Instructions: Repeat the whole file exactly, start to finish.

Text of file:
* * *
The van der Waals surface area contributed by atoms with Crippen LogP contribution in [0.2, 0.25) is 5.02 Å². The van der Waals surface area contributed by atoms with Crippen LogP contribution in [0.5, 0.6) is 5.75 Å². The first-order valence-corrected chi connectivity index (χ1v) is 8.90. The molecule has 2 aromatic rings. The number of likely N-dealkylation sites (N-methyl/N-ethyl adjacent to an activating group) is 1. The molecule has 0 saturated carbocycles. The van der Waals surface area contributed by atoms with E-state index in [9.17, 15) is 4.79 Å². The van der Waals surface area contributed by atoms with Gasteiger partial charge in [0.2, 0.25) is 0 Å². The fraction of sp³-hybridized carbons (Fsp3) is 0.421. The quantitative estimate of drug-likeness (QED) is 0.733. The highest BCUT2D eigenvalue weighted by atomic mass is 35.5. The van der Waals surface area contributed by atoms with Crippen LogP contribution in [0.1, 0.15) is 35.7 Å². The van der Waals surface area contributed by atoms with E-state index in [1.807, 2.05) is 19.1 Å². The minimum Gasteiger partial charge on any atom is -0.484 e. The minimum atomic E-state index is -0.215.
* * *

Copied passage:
The van der Waals surface area contributed by atoms with Crippen LogP contribution in [0.2, 0.25) is 5.02 Å². The van der Waals surface area contributed by atoms with Crippen LogP contribution in [0.5, 0.6) is 5.75 Å². The first-order valence-corrected chi connectivity index (χ1v) is 8.90. The molecule has 2 aromatic rings. The number of likely N-dealkylation sites (N-methyl/N-ethyl adjacent to an activating group) is 1. The molecule has 0 saturated carbocycles. The van der Waals surface area contributed by atoms with E-state index in [9.17, 15) is 4.79 Å². The van der Waals surface area contributed by atoms with Gasteiger partial charge in [0.2, 0.25) is 0 Å². The fraction of sp³-hybridized carbons (Fsp3) is 0.421. The quantitative estimate of drug-likeness (QED) is 0.733. The highest BCUT2D eigenvalue weighted by atomic mass is 35.5. The van der Waals surface area contributed by atoms with Crippen LogP contribution in [0.1, 0.15) is 35.7 Å². The van der Waals surface area contributed by atoms with E-state index in [1.807, 2.05) is 19.1 Å². The minimum Gasteiger partial charge on any atom is -0.484 e. The minimum atomic E-state index is -0.215.